The real reason we keep turning the pages of Promised Land is because of the compelling figure cut by detective Spenser. The way in which he gets the information he gets about the case from police detectives, bartenders, and local thugs—Spenser’s unique bracing blend of irony and sincerity that almost never encourages the people he encounters to really like him--is as interesting as the information he gets.
Spenser is clever, often hilarious and his quips have something more than self-amusement as their end. Beneath the air of insouciant detachment and irony is a quixotic concern, as witnessed by his often self-sacrificing actions. The people Spenser meets often made predictable mistakes, falling into the same traps he has seen countless others fall into, and out of which they are mistakenly sure they can get out. Although he is weary of watching this pageant of human weakness and failure time and again, Spenser cannot help but become emotionally entangled in his cases, no matter how numbingly predictable they may be.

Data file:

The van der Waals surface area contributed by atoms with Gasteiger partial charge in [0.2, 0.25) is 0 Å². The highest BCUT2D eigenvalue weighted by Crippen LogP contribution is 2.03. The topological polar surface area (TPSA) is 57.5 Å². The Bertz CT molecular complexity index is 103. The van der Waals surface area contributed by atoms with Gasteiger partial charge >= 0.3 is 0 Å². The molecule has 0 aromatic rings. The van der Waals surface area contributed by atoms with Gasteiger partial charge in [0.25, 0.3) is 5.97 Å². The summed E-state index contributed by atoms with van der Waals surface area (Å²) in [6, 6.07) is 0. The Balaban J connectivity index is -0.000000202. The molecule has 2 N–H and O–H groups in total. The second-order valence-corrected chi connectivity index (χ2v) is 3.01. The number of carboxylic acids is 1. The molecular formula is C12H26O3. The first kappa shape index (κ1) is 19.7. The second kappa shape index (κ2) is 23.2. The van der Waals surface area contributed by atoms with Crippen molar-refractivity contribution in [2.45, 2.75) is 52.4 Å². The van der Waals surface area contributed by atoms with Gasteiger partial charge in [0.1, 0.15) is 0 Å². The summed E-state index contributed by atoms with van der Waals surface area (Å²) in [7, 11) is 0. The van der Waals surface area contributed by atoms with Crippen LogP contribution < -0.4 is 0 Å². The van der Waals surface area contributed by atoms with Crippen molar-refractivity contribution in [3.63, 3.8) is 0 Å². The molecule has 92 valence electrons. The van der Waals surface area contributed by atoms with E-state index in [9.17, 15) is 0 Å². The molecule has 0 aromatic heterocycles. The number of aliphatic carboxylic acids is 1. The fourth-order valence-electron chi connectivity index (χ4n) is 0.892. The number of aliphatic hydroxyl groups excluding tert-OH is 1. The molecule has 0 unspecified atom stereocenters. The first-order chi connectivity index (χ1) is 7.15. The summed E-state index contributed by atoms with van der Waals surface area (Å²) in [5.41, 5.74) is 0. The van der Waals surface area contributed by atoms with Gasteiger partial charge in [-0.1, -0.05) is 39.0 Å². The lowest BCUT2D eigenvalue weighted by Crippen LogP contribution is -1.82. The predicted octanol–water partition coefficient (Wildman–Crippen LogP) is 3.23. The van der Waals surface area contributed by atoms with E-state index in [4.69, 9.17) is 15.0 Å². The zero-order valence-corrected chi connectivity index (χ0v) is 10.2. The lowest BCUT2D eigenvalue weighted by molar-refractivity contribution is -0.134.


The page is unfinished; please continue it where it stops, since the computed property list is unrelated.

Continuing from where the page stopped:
ABOUT THE AUTHOR
Robert B. Parker was one of contemporary fiction's most popular and respected detective writers. Best known for his portrayal of the tough but erudite investigator Spenser, Parker wrote over twenty-five novels over the course of his career, which began in 1973. Parker's acclaim and his thorough background in classic detective literature helped earn him the somewhat unusual commission of completing a Philip Marlowe novel that the great Raymond Chandler had left unfinished.
Promised Land and the other Spenser novels spawned the movie Spenser: For Hire and a string of made-for-TV movies.
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